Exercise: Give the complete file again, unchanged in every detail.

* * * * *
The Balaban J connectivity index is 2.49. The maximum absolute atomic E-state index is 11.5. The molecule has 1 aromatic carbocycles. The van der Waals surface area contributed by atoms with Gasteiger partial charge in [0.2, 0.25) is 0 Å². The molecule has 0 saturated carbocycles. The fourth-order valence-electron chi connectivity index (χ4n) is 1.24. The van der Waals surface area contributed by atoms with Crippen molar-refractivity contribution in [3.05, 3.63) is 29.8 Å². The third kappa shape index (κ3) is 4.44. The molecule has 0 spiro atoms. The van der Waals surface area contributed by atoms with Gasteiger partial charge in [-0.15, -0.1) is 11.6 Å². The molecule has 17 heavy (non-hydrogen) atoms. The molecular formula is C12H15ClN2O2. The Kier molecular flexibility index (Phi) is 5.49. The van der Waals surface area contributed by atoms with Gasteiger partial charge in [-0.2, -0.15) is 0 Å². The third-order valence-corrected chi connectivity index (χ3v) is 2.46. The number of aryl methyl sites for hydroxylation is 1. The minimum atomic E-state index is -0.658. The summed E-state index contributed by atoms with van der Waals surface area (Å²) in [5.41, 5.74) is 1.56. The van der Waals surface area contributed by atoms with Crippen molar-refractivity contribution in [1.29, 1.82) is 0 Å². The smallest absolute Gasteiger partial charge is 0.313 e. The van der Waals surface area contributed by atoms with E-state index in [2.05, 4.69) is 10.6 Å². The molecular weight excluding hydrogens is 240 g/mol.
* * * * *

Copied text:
The Balaban J connectivity index is 2.49. The maximum absolute atomic E-state index is 11.5. The molecule has 1 aromatic carbocycles. The van der Waals surface area contributed by atoms with Gasteiger partial charge in [0.2, 0.25) is 0 Å². The molecule has 0 saturated carbocycles. The fourth-order valence-electron chi connectivity index (χ4n) is 1.24. The van der Waals surface area contributed by atoms with Crippen molar-refractivity contribution in [3.05, 3.63) is 29.8 Å². The third kappa shape index (κ3) is 4.44. The molecule has 0 spiro atoms. The van der Waals surface area contributed by atoms with Gasteiger partial charge in [-0.15, -0.1) is 11.6 Å². The molecule has 17 heavy (non-hydrogen) atoms. The molecular formula is C12H15ClN2O2. The Kier molecular flexibility index (Phi) is 5.49. The van der Waals surface area contributed by atoms with Gasteiger partial charge in [-0.2, -0.15) is 0 Å². The third-order valence-corrected chi connectivity index (χ3v) is 2.46. The number of aryl methyl sites for hydroxylation is 1. The minimum atomic E-state index is -0.658. The summed E-state index contributed by atoms with van der Waals surface area (Å²) in [5.41, 5.74) is 1.56. The van der Waals surface area contributed by atoms with Crippen molar-refractivity contribution in [1.29, 1.82) is 0 Å². The smallest absolute Gasteiger partial charge is 0.313 e. The van der Waals surface area contributed by atoms with E-state index in [2.05, 4.69) is 10.6 Å². The molecular weight excluding hydrogens is 240 g/mol.